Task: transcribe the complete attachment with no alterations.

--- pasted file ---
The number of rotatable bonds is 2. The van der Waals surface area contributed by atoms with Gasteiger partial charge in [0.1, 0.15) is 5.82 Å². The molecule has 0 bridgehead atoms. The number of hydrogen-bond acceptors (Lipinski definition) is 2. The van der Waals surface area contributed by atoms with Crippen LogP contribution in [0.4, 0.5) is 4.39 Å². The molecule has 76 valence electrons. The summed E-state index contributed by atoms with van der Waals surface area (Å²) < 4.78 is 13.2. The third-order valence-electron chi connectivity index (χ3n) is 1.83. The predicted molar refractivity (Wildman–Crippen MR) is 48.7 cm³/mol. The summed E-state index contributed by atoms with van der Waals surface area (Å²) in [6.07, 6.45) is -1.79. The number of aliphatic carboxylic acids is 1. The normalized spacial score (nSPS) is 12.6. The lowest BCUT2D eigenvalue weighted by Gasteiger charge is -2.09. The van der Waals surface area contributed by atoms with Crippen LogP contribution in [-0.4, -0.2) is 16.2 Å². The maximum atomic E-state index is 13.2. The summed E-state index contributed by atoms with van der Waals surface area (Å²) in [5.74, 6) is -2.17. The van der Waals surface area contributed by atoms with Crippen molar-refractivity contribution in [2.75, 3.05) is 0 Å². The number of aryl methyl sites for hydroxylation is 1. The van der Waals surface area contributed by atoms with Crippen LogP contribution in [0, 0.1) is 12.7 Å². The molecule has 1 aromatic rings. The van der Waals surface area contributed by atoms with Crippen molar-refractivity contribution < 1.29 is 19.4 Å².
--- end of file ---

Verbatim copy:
The number of rotatable bonds is 2. The van der Waals surface area contributed by atoms with Gasteiger partial charge in [0.1, 0.15) is 5.82 Å². The molecule has 0 bridgehead atoms. The number of hydrogen-bond acceptors (Lipinski definition) is 2. The van der Waals surface area contributed by atoms with Crippen LogP contribution in [0.4, 0.5) is 4.39 Å². The molecule has 76 valence electrons. The summed E-state index contributed by atoms with van der Waals surface area (Å²) < 4.78 is 13.2. The third-order valence-electron chi connectivity index (χ3n) is 1.83. The predicted molar refractivity (Wildman–Crippen MR) is 48.7 cm³/mol. The summed E-state index contributed by atoms with van der Waals surface area (Å²) in [6.07, 6.45) is -1.79. The number of aliphatic carboxylic acids is 1. The normalized spacial score (nSPS) is 12.6. The lowest BCUT2D eigenvalue weighted by Gasteiger charge is -2.09. The van der Waals surface area contributed by atoms with Crippen LogP contribution in [-0.4, -0.2) is 16.2 Å². The maximum atomic E-state index is 13.2. The summed E-state index contributed by atoms with van der Waals surface area (Å²) in [5.74, 6) is -2.17. The van der Waals surface area contributed by atoms with Crippen molar-refractivity contribution in [2.75, 3.05) is 0 Å². The number of aryl methyl sites for hydroxylation is 1. The van der Waals surface area contributed by atoms with Crippen LogP contribution in [0, 0.1) is 12.7 Å². The molecule has 1 aromatic rings. The van der Waals surface area contributed by atoms with Crippen molar-refractivity contribution < 1.29 is 19.4 Å².